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Huawei Technologies Chief Financial Officer Meng Wanzhou leaves her home to attend a court hearing in Vancouver, May 27, 2020.

Jennifer Gauthier/Reuters

The federal government is trying to block Huawei executive Meng Wanzhou’s access to some documents in her extradition case, arguing in affidavits that disclosing sensitive information would harm national security.

In an affidavit filed in Federal Court, Global Affairs Canada’s director general in South Asia says if sensitive information were released to Ms. Meng’s legal team, it could undermine Canada’s diplomatic strategy and may risk harm to Canadian lives.

David Hartman says China regularly blames foreign governments for the consequences of its actions and it’s in Canada’s interest to ensure the management of that relationship isn’t harmed by the disclosure of sensitive information.

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“Generally speaking, such disclosure would inflame tensions between the governments of Canada and China, and would, necessarily, provoke a response harmful to bilateral relations and Canadian interests,” says Mr. Hartman’s affidavit dated June 26.

Redacted documents between Canada’s spy agency and the FBI over Ms. Meng’s arrest in December 2018 have been released, but the Canadian attorney general is arguing against the further release of information at a hearing scheduled for July 27.

The United States wants Ms. Meng extradited to face fraud charges over allegations she broke American sanctions against Iran, which she denies.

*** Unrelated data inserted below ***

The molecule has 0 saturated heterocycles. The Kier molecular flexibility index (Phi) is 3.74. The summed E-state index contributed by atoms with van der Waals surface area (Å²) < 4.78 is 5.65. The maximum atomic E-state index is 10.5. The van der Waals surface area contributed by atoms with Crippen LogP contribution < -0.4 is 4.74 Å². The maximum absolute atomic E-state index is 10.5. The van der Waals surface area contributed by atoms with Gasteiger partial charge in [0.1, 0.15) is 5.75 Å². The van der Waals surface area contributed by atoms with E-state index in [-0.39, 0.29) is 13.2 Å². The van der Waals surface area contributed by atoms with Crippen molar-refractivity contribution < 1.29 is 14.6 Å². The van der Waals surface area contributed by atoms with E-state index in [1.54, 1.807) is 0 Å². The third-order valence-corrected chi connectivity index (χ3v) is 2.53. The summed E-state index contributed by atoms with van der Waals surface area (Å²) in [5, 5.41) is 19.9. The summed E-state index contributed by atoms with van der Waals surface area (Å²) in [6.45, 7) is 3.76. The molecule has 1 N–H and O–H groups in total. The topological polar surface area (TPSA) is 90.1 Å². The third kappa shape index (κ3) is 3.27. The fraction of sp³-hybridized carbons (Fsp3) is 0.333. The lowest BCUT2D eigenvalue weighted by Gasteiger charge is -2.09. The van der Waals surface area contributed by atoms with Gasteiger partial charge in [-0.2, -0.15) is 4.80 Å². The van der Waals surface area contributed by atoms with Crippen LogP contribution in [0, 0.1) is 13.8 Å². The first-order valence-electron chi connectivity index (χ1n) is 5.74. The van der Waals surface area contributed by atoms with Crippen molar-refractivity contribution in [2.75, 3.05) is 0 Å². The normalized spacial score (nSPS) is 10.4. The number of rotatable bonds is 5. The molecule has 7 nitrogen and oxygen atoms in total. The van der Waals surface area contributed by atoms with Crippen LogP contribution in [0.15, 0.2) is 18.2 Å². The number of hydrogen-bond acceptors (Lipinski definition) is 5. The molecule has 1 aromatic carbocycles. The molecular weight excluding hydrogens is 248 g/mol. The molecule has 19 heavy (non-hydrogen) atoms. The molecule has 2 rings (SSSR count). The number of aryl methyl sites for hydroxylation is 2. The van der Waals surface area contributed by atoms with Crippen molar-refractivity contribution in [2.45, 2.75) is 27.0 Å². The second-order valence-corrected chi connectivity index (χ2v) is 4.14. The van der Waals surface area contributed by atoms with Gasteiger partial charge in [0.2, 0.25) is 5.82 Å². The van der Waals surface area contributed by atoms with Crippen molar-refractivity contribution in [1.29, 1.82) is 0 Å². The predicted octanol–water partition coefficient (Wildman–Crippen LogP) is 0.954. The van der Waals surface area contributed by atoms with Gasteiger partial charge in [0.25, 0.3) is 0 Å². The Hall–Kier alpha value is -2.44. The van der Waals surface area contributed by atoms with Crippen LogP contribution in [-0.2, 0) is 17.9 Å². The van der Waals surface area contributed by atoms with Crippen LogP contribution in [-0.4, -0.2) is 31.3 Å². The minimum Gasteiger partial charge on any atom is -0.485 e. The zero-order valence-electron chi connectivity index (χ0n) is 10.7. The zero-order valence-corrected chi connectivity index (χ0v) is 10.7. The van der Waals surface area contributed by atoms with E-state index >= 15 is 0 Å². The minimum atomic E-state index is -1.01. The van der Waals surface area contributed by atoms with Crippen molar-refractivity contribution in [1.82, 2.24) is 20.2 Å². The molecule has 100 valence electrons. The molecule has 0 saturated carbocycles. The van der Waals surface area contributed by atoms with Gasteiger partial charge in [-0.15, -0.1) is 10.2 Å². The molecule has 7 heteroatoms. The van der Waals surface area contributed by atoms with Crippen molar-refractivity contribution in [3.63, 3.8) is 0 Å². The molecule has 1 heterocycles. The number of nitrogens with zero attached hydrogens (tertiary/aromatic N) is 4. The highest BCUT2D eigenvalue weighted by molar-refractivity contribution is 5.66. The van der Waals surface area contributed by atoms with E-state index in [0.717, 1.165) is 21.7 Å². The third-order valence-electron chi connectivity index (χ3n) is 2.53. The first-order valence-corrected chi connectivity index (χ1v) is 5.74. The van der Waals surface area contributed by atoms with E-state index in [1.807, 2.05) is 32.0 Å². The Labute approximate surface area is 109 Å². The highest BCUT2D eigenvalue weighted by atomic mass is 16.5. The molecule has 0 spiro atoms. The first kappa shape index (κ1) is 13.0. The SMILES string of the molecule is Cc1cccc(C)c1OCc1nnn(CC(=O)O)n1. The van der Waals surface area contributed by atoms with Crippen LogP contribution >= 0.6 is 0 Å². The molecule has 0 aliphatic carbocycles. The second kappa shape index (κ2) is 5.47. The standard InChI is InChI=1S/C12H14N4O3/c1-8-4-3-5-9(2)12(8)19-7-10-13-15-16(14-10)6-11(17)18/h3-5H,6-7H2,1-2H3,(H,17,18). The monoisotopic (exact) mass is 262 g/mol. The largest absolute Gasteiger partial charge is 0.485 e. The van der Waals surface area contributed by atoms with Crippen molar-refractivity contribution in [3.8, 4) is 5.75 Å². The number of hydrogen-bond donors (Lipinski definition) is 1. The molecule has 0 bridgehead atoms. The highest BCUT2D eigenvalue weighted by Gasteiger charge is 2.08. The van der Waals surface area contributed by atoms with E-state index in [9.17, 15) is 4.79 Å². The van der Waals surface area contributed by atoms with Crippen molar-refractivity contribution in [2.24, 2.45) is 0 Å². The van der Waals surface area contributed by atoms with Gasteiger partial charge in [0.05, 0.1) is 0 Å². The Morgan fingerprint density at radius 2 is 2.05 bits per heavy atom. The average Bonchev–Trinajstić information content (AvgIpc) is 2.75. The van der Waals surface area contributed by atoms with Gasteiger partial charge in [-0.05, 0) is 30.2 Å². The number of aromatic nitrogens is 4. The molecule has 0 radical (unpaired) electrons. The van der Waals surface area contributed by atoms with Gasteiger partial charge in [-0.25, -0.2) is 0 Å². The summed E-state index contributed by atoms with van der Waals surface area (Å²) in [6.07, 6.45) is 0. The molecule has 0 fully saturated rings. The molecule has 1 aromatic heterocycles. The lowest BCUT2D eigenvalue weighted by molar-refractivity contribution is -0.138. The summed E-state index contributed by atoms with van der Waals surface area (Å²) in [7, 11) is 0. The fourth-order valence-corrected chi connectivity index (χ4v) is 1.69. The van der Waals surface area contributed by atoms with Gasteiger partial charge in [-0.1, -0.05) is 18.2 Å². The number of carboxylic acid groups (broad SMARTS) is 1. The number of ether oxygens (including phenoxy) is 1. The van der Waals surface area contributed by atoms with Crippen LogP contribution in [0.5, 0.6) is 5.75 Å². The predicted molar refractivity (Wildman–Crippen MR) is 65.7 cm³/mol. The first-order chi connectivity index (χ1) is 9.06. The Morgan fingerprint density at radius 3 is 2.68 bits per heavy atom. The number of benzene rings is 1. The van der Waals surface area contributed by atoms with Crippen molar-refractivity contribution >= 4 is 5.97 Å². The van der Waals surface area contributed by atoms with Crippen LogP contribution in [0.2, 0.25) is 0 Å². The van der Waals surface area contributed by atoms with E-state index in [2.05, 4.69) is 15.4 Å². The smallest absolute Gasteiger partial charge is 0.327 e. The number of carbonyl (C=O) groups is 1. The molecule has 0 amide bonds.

Mr. Hartman’s affidavit points out that after Ms. Meng’s arrest two Canadians, Michael Kovrig and Michael Spavor, were detained, and there was a retrial and death sentence for Canadian Robert Schellenberg.

He also mentions that the Chinese government has suspended imports of Canadian canola seed.

“China regularly seeks to blame foreign governments for the consequences of its actions, rather than examining how its own behaviour affects international public opinion,” Mr. Hartman’s affidavit says.

That’s why it’s in Canada’s best interests to ensure the complex relationship between the two countries isn’t further damaged by the public disclosure of sensitive information, the document says.

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China charged both Mr. Kovrig and Mr. Spavor with spying last month, accusations U.S. Secretary of State Mike Pompeo called groundless.

Another affidavit filed by Michel Guay, an officer with the Canadian Security Intelligence Service, says if the information is released it could identify informants or relationships with other intelligence agencies, injuring national security.

Mr. Guay’s affidavit says he doesn’t know what’s in the redacted portions of the documents and didn’t prepare the information given to Ms. Meng’s lawyers, but secrecy is essential in security intelligence matters.

“The requirement for secrecy is to protect the integrity of past, present and future investigations, as well as to protect the integrity of the methodologies or capabilities of the service.”

Ms. Meng remains out on bail, living in her Vancouver home, while her extradition case continues before a B.C. Supreme Court judge.

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